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Discover the finalists for the Best Use of Certified Timber Prize III

Sep 13 2018

We proudly present two more finalists for the World Architecture Festival’s Best Use of Certified Timber Prize: a mobile university building in Australia that is too well loved to be relocated and a chapel that brings the beauty of traditional Belarusian churches to London.

Macquarie University Incubator – Architectus

The Macquarie UniversityMacquarie Incubator WAF Incubator provides a space for students to research and develop ideas.

Designed to be fully reusable, the building consists of a prefabricated, modular timber structure, which allows fast construction and assembly, and the potential for future disassembly and relocation.

Sustainability was a key priority in the construction process and the selection of materials. While a cantilevered roof, double-glazing and operable wall panels help to maintain a pleasant room temperature all year round, photovoltaic cells on the roof generate renewable energy.

Made predominately of certified engineered timber, including Victorian Iron Ash, Spruce Glulam and Accoya, the building demonstrates high levels of carbon capture.

The Incubator enchants the users with its timber aroma and radiant natural glow and, despite the possibility to be quickly relocated, is likely to remain in its current location.

Belarusian Memorial Chapel – Tszwai So, Spheron Architects

The Belarusian MemorialBelarusian Memorial Chapel WAF Chapel, erected for the UK’s Belarusian community, is the first wooden church built in London since the Great Fire of 1666.

The only materials used are certified wood and glass, reflecting the austere beauty of Belarusian historical wooden churches, which served as inspiration for the Chapel.

The project successfully combines beauty with sustainability.

While the wood works as a thermal envelope, the shape of the building facilitates the circulation of air and therefore allows rapid warming, reducing the use of energy by 58% compared to the previous chapel.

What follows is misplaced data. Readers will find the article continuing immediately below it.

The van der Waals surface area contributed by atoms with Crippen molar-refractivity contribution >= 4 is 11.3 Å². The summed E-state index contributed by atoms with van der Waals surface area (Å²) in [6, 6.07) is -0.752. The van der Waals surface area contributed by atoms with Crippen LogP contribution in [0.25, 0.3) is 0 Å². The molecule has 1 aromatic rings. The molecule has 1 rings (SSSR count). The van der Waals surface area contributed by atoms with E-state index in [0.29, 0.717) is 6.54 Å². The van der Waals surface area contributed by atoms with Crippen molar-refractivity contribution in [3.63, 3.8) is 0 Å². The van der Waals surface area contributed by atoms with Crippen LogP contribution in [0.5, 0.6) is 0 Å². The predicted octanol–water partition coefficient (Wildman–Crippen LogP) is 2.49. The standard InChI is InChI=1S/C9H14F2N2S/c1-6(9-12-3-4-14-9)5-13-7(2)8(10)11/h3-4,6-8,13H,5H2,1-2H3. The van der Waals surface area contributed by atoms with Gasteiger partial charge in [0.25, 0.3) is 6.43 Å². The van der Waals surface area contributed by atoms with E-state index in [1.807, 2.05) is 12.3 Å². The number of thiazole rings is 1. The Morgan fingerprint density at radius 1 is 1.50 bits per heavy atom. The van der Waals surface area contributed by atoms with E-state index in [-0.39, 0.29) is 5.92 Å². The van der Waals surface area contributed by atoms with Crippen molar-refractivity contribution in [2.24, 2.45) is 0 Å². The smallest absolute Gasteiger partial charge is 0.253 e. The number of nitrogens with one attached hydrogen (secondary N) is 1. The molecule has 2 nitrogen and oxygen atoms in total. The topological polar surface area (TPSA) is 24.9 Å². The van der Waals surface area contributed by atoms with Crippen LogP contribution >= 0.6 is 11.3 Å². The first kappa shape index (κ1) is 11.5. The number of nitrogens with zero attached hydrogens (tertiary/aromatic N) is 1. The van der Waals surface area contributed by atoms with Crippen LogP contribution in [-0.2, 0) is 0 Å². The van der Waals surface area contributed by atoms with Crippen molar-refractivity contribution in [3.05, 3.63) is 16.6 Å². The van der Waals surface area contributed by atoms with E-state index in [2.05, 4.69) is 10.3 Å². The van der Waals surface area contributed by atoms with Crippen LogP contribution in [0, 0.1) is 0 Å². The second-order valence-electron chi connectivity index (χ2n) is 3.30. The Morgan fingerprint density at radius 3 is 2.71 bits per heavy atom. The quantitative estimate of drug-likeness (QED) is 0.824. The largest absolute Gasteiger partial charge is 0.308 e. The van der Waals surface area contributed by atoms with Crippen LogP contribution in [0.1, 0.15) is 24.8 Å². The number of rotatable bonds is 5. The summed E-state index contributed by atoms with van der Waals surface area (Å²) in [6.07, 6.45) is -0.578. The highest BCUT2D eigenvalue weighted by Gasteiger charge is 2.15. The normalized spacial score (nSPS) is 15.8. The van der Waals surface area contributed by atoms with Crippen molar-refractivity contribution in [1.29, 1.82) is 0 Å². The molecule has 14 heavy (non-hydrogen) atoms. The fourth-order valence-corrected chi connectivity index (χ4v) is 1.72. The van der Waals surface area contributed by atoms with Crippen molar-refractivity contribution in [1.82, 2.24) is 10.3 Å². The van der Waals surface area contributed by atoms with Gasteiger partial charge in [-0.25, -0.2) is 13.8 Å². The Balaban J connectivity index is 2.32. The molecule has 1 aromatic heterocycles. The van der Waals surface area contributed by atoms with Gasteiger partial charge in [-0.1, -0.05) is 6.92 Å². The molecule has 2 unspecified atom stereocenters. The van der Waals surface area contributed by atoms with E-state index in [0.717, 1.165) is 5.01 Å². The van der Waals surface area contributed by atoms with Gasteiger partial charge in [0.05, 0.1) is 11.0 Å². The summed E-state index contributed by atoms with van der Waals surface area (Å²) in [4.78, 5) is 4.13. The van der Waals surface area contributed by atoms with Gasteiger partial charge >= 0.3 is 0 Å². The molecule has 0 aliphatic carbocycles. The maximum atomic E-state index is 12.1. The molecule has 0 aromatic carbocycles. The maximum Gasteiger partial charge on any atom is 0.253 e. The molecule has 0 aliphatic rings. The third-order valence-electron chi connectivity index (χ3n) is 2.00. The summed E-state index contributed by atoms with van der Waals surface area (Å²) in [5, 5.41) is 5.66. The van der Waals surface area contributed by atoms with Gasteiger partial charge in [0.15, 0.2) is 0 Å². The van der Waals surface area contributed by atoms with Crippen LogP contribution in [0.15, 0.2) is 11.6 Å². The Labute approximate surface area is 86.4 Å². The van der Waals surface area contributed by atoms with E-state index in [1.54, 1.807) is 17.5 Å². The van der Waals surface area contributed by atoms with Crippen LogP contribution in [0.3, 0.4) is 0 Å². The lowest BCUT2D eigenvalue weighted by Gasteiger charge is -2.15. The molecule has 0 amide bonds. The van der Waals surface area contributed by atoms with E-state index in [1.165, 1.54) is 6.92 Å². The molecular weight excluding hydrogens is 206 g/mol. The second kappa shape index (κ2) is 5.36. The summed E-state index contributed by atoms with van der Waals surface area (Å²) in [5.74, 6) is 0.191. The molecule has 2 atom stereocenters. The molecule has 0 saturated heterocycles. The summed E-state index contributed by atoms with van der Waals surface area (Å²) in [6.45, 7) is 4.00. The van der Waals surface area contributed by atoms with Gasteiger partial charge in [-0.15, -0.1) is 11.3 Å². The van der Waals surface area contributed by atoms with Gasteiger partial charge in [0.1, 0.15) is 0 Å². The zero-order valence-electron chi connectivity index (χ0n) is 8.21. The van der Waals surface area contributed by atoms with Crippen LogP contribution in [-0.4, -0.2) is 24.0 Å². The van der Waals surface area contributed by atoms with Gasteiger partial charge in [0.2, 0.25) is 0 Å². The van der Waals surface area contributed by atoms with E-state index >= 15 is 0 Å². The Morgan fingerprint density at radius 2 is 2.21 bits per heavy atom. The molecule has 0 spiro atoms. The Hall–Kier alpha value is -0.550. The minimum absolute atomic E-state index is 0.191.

The building is made from prefabricated elements of radiata pine and was assembled on site.

The chapel has become an important site for Belarusians worldwide and has sparked curiosity in the wider community.

The Best Use of Certified Timber Prize supported by PEFC

Supported by PEFC, the prize rewards architects and project teams for using certified timber as the main construction material for buildings outstanding in sustainability, innovation, quality or aesthetics.

The winner will be selected at the World Architecture Festival (WAF) in Amsterdam, on 30 November 2018.

Further information

Designing the future with sustainable timber

Across the world, the architecture community is embracing solid and engineered wood to deliver high profile, award winning projects and everyday designs - from houses, schools and hotels to restaurants, theatres, supermarkets and swimming pools.

Under the theme Designing the Future with Sustainable Timber, a range of stakeholders have come together under the leadership of PEFC to promote the use of wood in construction in general and certified wood in particular. Join us! Contact us at

Photo credits: Architectus, Spheron Architects

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